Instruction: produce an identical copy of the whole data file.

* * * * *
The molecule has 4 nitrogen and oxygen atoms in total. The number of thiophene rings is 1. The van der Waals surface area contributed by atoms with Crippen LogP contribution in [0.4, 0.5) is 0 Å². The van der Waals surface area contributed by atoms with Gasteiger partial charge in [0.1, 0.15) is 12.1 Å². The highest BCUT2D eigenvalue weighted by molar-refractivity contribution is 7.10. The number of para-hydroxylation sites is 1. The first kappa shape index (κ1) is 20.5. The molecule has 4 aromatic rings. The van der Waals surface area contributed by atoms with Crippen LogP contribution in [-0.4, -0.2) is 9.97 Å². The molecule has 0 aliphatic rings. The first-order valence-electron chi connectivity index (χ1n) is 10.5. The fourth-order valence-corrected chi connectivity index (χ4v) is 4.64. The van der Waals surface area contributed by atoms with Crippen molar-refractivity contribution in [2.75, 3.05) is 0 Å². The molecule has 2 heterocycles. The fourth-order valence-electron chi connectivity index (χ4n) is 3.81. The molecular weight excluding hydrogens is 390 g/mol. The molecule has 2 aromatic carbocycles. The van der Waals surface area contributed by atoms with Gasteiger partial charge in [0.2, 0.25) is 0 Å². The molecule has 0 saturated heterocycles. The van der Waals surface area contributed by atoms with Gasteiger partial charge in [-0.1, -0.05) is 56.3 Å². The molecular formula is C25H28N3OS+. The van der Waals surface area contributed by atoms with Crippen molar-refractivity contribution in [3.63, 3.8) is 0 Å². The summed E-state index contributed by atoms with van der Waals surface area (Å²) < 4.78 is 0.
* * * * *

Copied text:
The molecule has 4 nitrogen and oxygen atoms in total. The number of thiophene rings is 1. The van der Waals surface area contributed by atoms with Crippen LogP contribution in [0.4, 0.5) is 0 Å². The van der Waals surface area contributed by atoms with Gasteiger partial charge in [0.1, 0.15) is 12.1 Å². The highest BCUT2D eigenvalue weighted by molar-refractivity contribution is 7.10. The number of para-hydroxylation sites is 1. The first kappa shape index (κ1) is 20.5. The molecule has 4 aromatic rings. The van der Waals surface area contributed by atoms with Crippen LogP contribution in [-0.4, -0.2) is 9.97 Å². The molecule has 0 aliphatic rings. The first-order valence-electron chi connectivity index (χ1n) is 10.5. The fourth-order valence-corrected chi connectivity index (χ4v) is 4.64. The van der Waals surface area contributed by atoms with Crippen molar-refractivity contribution in [2.75, 3.05) is 0 Å². The molecule has 2 heterocycles. The fourth-order valence-electron chi connectivity index (χ4n) is 3.81. The molecular weight excluding hydrogens is 390 g/mol. The molecule has 2 aromatic carbocycles. The van der Waals surface area contributed by atoms with Gasteiger partial charge in [0.2, 0.25) is 0 Å². The molecule has 0 saturated heterocycles. The van der Waals surface area contributed by atoms with Gasteiger partial charge in [-0.1, -0.05) is 56.3 Å². The molecular formula is C25H28N3OS+. The van der Waals surface area contributed by atoms with Crippen molar-refractivity contribution in [3.63, 3.8) is 0 Å². The summed E-state index contributed by atoms with van der Waals surface area (Å²) < 4.78 is 0.